SANTA MONICA — What does “programmatic” mean when it comes to television, and how likely is it to reach higher heights?
The tech-mediated trading of digital ads first hit display with automation and auctions top of mind.
But, in this video interview with Beet.TV, Jake Richardson, Director, TV Partnerships, The Trade Desk, says that can’t happen in the TV world.
The Trade Desk is a software provider with a demand-side platform (DSP) bringing direct access to publisher inventory and support for new identity schemes.
Speaking at Beet Retreat Santa Monica with Tameka Kee, Richardson, who heads the company’s connected TV initiatives, says selling into TV is different from other channels.
“When you say ‘programmatic’, (TV buyers’) eyes start to glaze over,” he says.
“What we’ve tried to move away from as The Trade Desk is thinking about programmatic as one of the things on your marketing plan. Programmatic is just a vehicle for execution.
“It’s an ability for you to take your buys, wherever they may be – cross-channel, cross-publisher – put them into one place as a marketer, and then allow you to target, measure and report against your audience across the open internet.”
EMarketer had forecast US spend on connected TV (CTV) ad channels via programmatic methods would hit $14.3 billion in 2022).
That is actually the slowest growth in the method seen in years, but it is a channel that is maturing, as more ad buyers switch on to the new channels and new capabilities on offer.
It is about 20% of the total $68.35 billion US TV ad spend eMarketer forecast separately for 2022.
Key to how fast programmatic TV spend grows is the extent to which vendors like Richardson’s The Trade Desk can adapt their message for this industry.
“It’s just a very different channel,” he acknowledges. “There’s more scarcity, it’s more premium, there’s more attentiveness.
“So we’ve had to change the way that we think, talk and advertise programmatically at our company. If we just came in and said, ‘Hey, we’re the tech folks and we understand everything about auctions’, I wouldn’t be up here right now.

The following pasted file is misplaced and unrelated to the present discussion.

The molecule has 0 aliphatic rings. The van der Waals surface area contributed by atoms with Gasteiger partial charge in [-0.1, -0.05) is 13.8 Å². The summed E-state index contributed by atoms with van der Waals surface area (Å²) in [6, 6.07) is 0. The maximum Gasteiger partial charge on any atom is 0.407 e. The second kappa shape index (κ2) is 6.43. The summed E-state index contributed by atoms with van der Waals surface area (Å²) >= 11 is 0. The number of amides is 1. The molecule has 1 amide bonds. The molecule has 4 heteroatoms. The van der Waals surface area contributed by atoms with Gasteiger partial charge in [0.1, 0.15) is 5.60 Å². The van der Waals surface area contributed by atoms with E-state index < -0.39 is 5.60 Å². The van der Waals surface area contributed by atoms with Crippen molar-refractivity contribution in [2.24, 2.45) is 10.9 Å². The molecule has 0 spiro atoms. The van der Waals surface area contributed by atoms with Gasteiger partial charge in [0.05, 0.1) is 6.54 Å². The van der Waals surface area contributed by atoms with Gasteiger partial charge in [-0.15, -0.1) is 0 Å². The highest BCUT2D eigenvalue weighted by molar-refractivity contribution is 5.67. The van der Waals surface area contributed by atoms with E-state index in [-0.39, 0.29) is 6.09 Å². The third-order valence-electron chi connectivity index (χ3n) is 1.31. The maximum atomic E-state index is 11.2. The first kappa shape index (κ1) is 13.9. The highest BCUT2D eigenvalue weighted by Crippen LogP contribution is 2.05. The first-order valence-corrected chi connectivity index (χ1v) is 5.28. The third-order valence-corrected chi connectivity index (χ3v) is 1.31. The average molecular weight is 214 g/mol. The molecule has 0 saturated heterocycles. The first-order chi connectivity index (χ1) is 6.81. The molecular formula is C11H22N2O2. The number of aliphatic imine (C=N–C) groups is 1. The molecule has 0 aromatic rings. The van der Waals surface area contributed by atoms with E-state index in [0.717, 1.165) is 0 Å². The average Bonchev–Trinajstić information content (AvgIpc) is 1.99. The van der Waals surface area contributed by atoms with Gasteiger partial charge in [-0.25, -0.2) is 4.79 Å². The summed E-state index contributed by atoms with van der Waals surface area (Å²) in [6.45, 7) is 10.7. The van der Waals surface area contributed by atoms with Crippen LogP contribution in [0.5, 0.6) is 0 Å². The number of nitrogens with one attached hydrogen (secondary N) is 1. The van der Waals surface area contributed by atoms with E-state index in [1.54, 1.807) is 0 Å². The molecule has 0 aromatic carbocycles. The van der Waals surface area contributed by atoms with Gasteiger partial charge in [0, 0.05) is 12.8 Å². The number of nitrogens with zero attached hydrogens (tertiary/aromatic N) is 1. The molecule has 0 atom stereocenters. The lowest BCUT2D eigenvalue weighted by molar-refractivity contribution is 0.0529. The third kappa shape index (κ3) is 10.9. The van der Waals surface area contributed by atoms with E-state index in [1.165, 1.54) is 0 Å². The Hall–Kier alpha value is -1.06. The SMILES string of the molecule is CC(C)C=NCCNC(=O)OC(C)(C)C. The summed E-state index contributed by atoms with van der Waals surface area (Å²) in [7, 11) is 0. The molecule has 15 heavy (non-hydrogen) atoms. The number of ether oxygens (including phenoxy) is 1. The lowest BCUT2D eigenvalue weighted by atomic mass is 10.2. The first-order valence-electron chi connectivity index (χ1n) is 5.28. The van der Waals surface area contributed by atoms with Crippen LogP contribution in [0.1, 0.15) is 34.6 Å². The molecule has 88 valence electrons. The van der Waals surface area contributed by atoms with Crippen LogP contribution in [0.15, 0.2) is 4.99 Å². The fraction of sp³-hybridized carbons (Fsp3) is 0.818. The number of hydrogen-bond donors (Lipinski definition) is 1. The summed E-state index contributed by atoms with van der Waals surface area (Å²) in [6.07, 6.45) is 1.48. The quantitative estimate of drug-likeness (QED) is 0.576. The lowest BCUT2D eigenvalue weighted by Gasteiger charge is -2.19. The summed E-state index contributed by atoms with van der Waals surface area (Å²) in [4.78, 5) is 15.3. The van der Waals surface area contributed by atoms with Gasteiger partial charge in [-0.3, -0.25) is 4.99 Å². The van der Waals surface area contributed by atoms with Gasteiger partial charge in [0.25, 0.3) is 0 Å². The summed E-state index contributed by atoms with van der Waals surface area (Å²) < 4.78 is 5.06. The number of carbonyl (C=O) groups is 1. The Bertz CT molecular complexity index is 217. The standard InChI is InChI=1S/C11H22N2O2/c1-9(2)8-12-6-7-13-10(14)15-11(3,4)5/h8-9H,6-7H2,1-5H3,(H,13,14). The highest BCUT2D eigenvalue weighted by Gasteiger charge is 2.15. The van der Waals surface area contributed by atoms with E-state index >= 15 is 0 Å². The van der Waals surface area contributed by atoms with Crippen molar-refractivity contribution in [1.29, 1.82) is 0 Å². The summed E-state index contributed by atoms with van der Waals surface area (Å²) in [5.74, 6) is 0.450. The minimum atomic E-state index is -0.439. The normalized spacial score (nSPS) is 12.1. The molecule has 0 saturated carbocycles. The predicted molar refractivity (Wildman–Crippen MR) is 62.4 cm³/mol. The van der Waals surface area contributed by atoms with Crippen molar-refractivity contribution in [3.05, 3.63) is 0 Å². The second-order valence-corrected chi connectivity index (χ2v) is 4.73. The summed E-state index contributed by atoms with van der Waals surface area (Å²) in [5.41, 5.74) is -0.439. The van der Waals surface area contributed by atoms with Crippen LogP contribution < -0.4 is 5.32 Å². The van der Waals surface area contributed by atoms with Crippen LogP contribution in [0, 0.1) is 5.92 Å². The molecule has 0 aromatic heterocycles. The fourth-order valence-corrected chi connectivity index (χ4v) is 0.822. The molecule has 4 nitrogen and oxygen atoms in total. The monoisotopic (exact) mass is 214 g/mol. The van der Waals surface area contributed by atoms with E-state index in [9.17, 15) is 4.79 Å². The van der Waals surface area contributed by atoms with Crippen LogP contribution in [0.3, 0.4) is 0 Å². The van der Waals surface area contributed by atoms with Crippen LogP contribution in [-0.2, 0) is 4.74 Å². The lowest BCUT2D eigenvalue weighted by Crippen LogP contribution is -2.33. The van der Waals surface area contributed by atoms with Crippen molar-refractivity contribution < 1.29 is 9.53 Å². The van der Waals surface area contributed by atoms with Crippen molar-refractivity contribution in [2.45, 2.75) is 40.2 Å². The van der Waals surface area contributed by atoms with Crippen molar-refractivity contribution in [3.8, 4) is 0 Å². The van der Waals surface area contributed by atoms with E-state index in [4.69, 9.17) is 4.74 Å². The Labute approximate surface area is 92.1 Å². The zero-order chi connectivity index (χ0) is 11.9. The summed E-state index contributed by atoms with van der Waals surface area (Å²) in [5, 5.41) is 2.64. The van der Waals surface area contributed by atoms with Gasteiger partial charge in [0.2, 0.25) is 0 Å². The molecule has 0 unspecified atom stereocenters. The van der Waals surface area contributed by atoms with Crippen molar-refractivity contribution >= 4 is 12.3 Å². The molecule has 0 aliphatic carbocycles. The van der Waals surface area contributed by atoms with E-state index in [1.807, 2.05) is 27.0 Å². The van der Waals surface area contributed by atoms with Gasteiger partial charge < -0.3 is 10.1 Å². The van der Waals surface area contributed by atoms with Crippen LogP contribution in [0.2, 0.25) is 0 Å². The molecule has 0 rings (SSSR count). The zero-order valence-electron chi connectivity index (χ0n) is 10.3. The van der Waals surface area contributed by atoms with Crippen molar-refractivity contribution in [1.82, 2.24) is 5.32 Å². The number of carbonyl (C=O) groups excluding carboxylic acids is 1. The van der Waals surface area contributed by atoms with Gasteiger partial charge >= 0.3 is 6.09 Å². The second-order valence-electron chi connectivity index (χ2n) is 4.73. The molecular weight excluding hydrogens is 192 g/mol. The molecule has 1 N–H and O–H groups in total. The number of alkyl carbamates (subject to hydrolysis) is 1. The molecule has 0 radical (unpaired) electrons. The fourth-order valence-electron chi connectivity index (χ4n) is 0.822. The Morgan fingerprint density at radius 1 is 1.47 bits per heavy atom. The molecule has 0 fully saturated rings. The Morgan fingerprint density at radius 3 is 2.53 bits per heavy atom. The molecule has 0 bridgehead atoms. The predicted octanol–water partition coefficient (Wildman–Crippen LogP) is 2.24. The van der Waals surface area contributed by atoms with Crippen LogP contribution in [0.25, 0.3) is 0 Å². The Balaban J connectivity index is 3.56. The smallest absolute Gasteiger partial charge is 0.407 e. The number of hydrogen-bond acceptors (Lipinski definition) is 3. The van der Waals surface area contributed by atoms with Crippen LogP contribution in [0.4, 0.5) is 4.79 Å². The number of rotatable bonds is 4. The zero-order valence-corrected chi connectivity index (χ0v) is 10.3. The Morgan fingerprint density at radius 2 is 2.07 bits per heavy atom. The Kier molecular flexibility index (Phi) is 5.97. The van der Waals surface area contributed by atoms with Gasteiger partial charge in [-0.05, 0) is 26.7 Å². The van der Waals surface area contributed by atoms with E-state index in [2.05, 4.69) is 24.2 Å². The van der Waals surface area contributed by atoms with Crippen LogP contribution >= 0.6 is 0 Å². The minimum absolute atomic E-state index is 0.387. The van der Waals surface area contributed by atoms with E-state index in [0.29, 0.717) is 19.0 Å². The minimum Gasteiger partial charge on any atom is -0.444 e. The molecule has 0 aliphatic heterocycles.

“That’s not how TV works. TV is a relationship-based experience both from the buy- and the sell-side, and it’s really about the consumer. It’s about the brand, it’s about the message, it’s about the story that you’re able to tell.”
Jake Richardson, director of TV partnerships at @TheTradeDesk, shares his views about programmatic advertising's growth in TV and how media companies can protect their first-party data: https://t.co/cACv65EclP #programmaticadvertising #mediabuying #dsp #adtech #adsales $TTD $DIS pic.twitter.com/PAQbkeni7F
— Andy Plesser (@Beet_TV) November 1, 2022
Still scarce, still special
Richardson says TV will remain “supply-scarce”, unlike channels like display, online, video and mobile, because it will always be able to compete on premium content.
“There’s no way that connected television can be as prolific as display for two reasons,” he says:
- “Attentiveness. You really can’t scroll through 15 shows in 10 minutes and then be done with your experience like you can on the web or in a mobile app.
- “Tolerance. Customers are not going to tolerate more ads than content.”
A place for performance
Programmatic TV capabilities include targeting a viewer or household, regardless of the channel or service or content they are watching.
“Content always used to be a proxy for audience,” Richardson says. “What if it turned out (a Rolex prospect) watching on any host of things rather than just The Golf Channel?”
But he is realistic that programmatic TV won’t quickly get to the point display ads are often at, of pricing based on actual performance outcomes.
“We can’t just say, ‘Great, let’s just do everything performance-based’,” Richardson ads. “There is a place and time for these deals.”
You are watching coverage of Beet Retreat Santa Monica 2022, presented by Ampersand, MiQ, Nielsen, PubMatic, T-Mobile Advertising Solutions and The Trade Desk. For more videos from the Beet Retreat, please visit this page.